I have found the following list of things you may not have known about Japan on Jeff Laitila's site Sushicam.com, the content of which I'd like to discuss.

When you buy a beer from a vending machine it doesn't cost anymore than it does in a supermarket (No bulk purchase discount)
You can buy damn near anything from a vending machine here (whisky, french-fries, rice, video games, ramen noodles, batteries, fresh flowers, used women's panties, ...the list is endless)
You can pay almost any kind of bill at any convenience store
ATM's are not open 24 hours per day, and usually shut down around 7 or 8 p.m.
Some workers at train stations do not go home at night, they sleep in dormatories at the station to be able to open the station very early in the morning and close it very late at night
Nearly everyone smokes
When you leave a gas station the attendants stop traffic for you so you can get back on the road easily, then they bow to you as you leave
Different denominations of Japanese paper currency are different sizes, the larger the denomination the larger the bill is
Japanese paper currency has brail on it
There are people who have the job of pushing people into trains during rush hour so that the doors can close
Most Japanese houses have no insulation
Coffee tables with built in heaters and an accompanying blanket quickly become your best friends here in winter
A lot of people use kerosene heaters in the house during the winter
Trains are Always on time
Gasoline costs almost $4 per gallon
A single can of beer costs about $2.20 in stores
A single beer can cost anywhere from $3 to $15 in bar
Some old women highlight their hair purple or blue, they think it looks nice (I'm not kidding)
The doors on taxis open and close automatically
In Japan you can rent music CD's, just like renting a movie
Japanese snowmen are made with two snowballs instead of three
It costs about $16 to see a movie in a theater
Magazines and books are read "right handed" or "backwards" compared to western publications
Nobody uses checks, everything is bought using cash or credit cards
A small name stamp, called "inkan", carries the same legal weight as a persons signature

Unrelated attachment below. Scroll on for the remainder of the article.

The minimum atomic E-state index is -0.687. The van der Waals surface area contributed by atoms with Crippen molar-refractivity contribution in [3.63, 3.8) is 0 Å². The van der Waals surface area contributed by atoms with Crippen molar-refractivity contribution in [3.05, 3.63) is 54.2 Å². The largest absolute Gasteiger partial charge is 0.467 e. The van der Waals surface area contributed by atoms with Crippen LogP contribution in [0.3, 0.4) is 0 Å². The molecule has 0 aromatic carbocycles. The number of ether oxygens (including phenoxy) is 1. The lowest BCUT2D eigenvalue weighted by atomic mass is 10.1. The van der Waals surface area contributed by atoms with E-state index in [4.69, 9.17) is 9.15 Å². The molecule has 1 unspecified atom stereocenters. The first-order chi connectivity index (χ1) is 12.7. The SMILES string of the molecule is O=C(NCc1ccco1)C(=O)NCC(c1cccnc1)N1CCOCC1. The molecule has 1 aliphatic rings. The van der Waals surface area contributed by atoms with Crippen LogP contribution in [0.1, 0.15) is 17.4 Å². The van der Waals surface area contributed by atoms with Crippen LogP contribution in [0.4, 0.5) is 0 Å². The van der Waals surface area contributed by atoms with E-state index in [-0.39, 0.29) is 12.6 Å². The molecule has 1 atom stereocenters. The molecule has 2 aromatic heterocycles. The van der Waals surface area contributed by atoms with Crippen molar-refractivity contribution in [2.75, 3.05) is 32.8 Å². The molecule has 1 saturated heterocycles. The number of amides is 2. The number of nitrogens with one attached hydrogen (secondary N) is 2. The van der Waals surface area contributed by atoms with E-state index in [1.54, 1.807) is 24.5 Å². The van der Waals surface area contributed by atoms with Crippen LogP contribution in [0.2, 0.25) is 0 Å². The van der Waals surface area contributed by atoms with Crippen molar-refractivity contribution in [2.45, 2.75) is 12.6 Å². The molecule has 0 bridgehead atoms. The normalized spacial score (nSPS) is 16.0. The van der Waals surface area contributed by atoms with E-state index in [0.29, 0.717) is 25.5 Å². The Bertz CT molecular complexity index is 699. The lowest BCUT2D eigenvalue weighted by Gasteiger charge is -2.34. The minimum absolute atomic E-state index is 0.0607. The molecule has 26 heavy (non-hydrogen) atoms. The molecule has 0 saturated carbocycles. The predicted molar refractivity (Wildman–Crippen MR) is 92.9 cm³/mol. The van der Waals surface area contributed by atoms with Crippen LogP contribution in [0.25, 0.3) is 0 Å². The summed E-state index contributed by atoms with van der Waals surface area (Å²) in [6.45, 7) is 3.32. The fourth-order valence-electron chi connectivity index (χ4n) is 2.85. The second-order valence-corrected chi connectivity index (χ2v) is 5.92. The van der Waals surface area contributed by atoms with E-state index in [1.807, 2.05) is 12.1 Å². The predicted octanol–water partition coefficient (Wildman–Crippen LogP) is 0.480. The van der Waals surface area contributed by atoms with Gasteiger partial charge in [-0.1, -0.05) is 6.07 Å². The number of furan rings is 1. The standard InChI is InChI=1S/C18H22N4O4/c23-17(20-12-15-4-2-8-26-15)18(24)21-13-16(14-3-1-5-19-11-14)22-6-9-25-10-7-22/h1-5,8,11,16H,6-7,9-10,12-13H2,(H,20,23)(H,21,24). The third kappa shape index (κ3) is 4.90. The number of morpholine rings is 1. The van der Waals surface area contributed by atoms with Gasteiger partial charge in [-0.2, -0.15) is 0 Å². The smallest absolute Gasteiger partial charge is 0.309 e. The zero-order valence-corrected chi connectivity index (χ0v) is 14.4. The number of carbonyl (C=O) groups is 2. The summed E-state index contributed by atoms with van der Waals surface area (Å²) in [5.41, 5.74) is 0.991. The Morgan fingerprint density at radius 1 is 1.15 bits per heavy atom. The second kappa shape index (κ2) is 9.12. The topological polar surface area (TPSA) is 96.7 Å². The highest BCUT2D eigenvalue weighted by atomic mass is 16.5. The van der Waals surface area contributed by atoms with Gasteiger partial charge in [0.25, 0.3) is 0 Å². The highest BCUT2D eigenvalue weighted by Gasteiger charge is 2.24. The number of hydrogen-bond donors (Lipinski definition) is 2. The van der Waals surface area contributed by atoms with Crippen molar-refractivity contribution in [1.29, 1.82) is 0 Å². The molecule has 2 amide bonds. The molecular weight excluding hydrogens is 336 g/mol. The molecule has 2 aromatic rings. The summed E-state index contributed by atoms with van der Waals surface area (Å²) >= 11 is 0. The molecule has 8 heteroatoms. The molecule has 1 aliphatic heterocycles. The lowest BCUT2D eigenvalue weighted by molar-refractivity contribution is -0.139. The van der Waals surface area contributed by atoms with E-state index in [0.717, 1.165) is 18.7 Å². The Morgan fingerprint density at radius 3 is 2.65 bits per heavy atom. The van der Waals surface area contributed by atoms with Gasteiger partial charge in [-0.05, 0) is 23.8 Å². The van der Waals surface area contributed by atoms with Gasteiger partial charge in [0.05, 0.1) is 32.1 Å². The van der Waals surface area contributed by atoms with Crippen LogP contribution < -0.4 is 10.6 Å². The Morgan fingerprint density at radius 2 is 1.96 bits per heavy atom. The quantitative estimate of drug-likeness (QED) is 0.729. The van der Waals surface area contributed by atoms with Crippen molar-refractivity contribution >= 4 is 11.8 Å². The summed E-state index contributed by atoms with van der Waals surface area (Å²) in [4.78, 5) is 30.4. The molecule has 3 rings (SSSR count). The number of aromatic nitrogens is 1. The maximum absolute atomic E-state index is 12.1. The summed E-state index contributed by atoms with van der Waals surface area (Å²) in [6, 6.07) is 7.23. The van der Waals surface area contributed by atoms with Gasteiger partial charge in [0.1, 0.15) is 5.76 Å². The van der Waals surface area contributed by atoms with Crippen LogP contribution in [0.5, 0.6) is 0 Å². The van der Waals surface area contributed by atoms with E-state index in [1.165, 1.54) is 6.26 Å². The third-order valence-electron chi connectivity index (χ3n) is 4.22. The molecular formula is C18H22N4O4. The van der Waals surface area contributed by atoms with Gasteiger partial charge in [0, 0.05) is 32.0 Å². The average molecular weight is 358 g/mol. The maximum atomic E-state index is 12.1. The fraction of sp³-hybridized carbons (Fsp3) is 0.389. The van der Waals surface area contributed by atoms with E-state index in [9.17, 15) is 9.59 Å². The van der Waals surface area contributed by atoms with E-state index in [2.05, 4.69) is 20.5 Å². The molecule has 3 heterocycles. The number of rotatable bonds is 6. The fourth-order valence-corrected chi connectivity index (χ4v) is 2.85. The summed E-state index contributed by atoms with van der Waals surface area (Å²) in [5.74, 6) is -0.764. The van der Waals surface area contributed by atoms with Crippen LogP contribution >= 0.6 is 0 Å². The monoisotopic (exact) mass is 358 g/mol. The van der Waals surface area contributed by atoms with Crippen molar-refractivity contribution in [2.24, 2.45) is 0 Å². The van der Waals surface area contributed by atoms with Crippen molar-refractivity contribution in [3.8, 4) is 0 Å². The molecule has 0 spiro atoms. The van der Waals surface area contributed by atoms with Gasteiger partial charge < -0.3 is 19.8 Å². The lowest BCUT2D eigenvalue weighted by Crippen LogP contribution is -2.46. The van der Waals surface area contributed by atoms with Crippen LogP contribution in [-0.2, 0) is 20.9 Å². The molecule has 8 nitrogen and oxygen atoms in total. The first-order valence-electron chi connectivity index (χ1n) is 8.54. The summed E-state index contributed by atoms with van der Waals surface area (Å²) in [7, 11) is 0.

Taxi drivers wear white gloves
All convenience stores have the same prices for their products and they even go on sale at the same times (Yes, price fixing is rampant here)
Most younger Japanese can read and write English
Most younger Japanese cannot actually speak very much English
Of course, most of what's written there is true (except that not nearly everyone smokes, magazines are usually read the other way than books, credit cards aren't much commoner than cheques, but these are details). What struck me is that a few of these things seem perfectly normal for me European, and are apparently not for the author who is American (and maybe on this forum ??).

For example :

- Gasoline costs almost $4 per gallon

It's actually more expensive in most European countries than in Japan.

- In Japan you can rent music CD's, just like renting a movie

Why ? Can't you rent CD's in the US ? What about video games ?

- It costs about $16 to see a movie in a theater

I agre that it is expensive, but you'd pay about 20 US$ in central London. Is it really cheaper in places like New York ?

- Nobody uses checks, everything is bought using cash or credit cards

Cheques have almost disappeared in Europe as well. The difference is that a Northern European would pay almost everything with a credit card, while a Japanese almost exclusively in cash.

I'd add a few more strange or unexpected things you'll find in Japan to the list. That's why I started this topic.

- Everybody rides a bicycle. Even in the Netherlands it's nothing compared to here.

- Among the thousands of bicycles in front of every station, you'd be lucky to spot a mountain bike or anything more expensive than 10000yen (10US$/euro). Mine too.

- Taxis are so old, my first impression of Tokyo was to be back in the 80's.

- I have never seen any stone or (real) brick building in Japan. Only concrete or wood.

- There are no squares in Tokyo (and other cities I know), only streets and crossings.

- You can get a better mobile phone than anywhere else in the world, for free ! What's more, they also change it for free after a few months when new models have come.

- Most public phone don't make international calls.

- ATM's don't take non-Japanese cards (even when they take Visa, only the Japanese ones !)

- Mizuho, the world's largest bank, has no service in English, not even ATM's (or just a few). You can't send money to another country either.


There is surely more, but I can't think of anything else for the moment.

I was also very surprised that Japanese houses walls were a mere 15cm thick (or thin, don't know) and hollow inside, with of course no insulation, like Jeff mentions.